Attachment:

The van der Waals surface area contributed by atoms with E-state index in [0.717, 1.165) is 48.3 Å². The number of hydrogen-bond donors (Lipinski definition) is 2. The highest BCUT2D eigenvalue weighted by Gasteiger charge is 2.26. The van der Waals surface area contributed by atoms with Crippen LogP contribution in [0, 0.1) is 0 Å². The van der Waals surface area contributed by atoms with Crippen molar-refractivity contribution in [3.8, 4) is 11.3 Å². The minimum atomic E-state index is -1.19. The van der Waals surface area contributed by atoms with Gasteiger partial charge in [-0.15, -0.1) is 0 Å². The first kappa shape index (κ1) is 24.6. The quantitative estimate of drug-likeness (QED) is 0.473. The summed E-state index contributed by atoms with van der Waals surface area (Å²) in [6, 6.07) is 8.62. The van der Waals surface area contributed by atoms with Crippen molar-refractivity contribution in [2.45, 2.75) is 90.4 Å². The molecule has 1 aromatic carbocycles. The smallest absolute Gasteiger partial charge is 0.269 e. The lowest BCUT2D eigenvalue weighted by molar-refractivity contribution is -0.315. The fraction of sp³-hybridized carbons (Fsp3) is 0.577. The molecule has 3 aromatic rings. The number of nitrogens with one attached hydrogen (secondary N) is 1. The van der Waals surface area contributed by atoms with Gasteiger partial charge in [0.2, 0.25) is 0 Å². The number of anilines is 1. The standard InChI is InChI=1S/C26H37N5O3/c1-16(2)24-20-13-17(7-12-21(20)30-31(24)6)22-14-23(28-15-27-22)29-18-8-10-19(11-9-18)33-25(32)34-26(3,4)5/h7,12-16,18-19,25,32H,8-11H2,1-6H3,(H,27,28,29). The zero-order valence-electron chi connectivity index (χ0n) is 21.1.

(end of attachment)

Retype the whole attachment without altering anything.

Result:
The van der Waals surface area contributed by atoms with E-state index in [0.717, 1.165) is 48.3 Å². The number of hydrogen-bond donors (Lipinski definition) is 2. The highest BCUT2D eigenvalue weighted by Gasteiger charge is 2.26. The van der Waals surface area contributed by atoms with Crippen LogP contribution in [0, 0.1) is 0 Å². The van der Waals surface area contributed by atoms with Crippen molar-refractivity contribution in [3.8, 4) is 11.3 Å². The minimum atomic E-state index is -1.19. The van der Waals surface area contributed by atoms with Gasteiger partial charge in [-0.15, -0.1) is 0 Å². The first kappa shape index (κ1) is 24.6. The quantitative estimate of drug-likeness (QED) is 0.473. The summed E-state index contributed by atoms with van der Waals surface area (Å²) in [6, 6.07) is 8.62. The van der Waals surface area contributed by atoms with Crippen molar-refractivity contribution in [2.45, 2.75) is 90.4 Å². The molecule has 1 aromatic carbocycles. The smallest absolute Gasteiger partial charge is 0.269 e. The lowest BCUT2D eigenvalue weighted by molar-refractivity contribution is -0.315. The fraction of sp³-hybridized carbons (Fsp3) is 0.577. The molecule has 3 aromatic rings. The number of nitrogens with one attached hydrogen (secondary N) is 1. The van der Waals surface area contributed by atoms with Gasteiger partial charge in [0.2, 0.25) is 0 Å². The number of anilines is 1. The standard InChI is InChI=1S/C26H37N5O3/c1-16(2)24-20-13-17(7-12-21(20)30-31(24)6)22-14-23(28-15-27-22)29-18-8-10-19(11-9-18)33-25(32)34-26(3,4)5/h7,12-16,18-19,25,32H,8-11H2,1-6H3,(H,27,28,29). The zero-order valence-electron chi connectivity index (χ0n) is 21.1.